It’s a week away from Memorial Day, and in honor of the holiday, this month’s second blog post is on the book Harlem Hellfighters. It is a great introduction for kids aged 8 and up, who may want to learn about war heroes.
A little known fact: 375,00 African-American soldiers fought in World War I. The 15th New York National Guard was federalized as the 369th Infantry Regiment and later became known as the Harlem Hellfighters.
They called themselves Men of Bronze, and were also musicians that played a mix of jazz, blues and ragtime, led by James “Big Jim” Reese. Even thought they were dismissed by white Americans as “darkies playing soldiers,” 2000 volunteered for the cause. They were butlers, porters, doormen and elevator operators. Many in big Jim’s band signed up in the name of patriotism.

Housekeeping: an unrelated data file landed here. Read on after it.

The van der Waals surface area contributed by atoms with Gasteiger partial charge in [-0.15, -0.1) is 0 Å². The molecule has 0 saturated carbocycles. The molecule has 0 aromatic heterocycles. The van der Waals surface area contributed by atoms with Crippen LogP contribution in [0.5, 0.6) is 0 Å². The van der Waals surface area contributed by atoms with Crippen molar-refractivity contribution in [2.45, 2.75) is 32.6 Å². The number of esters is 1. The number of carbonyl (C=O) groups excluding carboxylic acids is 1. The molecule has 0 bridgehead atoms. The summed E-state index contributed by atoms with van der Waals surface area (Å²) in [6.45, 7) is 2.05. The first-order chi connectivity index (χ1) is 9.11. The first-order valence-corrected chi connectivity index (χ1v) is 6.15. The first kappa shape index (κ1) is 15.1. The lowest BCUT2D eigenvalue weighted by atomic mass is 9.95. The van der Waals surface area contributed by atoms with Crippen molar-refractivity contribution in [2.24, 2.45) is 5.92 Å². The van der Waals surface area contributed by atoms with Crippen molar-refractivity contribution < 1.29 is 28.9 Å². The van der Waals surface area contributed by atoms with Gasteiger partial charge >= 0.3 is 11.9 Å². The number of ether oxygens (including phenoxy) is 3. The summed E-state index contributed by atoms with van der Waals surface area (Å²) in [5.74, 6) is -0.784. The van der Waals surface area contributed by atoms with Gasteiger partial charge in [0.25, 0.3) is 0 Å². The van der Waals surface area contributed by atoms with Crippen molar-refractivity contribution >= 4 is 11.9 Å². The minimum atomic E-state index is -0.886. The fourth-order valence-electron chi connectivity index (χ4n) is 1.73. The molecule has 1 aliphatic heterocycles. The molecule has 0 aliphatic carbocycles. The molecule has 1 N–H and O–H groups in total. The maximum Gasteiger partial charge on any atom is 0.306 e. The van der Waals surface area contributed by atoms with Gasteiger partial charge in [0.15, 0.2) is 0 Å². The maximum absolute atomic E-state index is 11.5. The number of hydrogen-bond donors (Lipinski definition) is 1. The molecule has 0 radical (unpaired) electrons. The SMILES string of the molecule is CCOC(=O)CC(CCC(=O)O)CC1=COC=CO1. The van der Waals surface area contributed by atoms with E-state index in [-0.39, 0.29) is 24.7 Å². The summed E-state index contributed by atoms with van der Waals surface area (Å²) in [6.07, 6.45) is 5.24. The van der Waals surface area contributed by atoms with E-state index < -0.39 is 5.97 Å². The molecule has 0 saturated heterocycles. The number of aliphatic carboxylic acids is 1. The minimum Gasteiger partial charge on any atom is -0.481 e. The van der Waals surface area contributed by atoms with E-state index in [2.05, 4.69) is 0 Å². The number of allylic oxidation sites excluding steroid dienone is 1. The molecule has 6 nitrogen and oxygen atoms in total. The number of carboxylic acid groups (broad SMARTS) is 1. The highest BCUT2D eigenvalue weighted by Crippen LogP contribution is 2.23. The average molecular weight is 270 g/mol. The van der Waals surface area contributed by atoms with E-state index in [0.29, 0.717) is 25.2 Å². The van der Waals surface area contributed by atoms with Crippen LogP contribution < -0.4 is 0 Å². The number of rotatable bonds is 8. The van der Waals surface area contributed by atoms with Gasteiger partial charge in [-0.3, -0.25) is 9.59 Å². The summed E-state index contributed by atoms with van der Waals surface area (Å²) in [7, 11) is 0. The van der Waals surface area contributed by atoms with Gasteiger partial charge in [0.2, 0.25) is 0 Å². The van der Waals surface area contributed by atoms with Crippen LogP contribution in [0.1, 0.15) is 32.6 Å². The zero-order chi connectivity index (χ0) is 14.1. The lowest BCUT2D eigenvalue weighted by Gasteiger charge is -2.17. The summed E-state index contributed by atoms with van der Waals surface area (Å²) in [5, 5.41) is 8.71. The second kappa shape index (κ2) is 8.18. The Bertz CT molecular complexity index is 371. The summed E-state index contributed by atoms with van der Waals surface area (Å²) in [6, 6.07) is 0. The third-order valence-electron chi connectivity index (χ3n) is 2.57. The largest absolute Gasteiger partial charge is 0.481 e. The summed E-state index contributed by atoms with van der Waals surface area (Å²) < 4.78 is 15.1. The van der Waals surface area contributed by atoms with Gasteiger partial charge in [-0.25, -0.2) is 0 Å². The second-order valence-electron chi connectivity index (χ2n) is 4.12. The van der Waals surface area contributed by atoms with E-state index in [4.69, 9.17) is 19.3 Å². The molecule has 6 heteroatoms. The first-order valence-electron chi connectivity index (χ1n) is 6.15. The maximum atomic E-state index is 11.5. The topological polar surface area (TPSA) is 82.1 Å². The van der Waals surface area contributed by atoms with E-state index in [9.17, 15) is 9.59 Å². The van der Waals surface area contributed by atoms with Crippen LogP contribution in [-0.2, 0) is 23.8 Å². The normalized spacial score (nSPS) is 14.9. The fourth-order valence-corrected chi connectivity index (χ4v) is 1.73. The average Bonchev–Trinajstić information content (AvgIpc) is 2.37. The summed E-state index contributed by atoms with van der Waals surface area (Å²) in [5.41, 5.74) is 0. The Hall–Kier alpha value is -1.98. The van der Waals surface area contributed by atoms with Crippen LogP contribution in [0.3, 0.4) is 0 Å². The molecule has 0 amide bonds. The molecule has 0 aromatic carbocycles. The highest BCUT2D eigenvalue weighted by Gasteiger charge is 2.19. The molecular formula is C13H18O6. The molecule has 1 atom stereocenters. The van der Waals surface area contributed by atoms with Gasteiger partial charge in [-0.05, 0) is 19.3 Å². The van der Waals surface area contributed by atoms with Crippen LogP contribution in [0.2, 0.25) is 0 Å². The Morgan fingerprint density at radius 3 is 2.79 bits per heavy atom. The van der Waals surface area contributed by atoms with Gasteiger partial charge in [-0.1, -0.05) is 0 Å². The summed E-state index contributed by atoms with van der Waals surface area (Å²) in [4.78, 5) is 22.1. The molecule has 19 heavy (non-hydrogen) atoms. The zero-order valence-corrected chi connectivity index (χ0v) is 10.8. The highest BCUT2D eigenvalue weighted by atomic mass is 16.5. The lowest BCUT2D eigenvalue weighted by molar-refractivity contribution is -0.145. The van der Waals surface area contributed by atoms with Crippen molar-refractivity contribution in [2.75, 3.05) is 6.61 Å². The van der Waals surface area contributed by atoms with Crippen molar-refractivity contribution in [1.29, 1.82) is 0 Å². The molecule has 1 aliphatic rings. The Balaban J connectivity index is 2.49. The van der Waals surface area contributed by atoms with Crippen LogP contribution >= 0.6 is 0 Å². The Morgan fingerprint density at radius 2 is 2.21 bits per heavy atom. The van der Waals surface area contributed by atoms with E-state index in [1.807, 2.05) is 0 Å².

At first, the soldiers were only given grunt work like shoveling dams and building hospitals. They even had to lay bloodied rail lines, and they went three months doing only this type of work until they received a mission for the band to play for French troops on Christmas Eve.
In the Spring of 1918, the men finally received a battle mission. Harlem Hellfighters details some of the stories of the soldiers, including Henry Johnson, a reporter from Albany, New York who received France’s highest military honor – the Croix de Guerre.
The Harlem Hellfighters were known as the regiment that “never lost a man captured, a trench, or a foot of ground.” Fifteen-hundred of the Hellfighters were killed or wounded, and 171 received France’s Croix de Guerre. In 1919, they came home to America as heroes and marched up Fifth Avenue in New York City to patriotic songs, followed by a flood of wives, and mothers hugging and kissing their men returning home.
This Memorial Day, let us salute the Harlem Hellfighters, and their courage to fight for an America that did not always accept them.
Illustrated by: Gary Kelley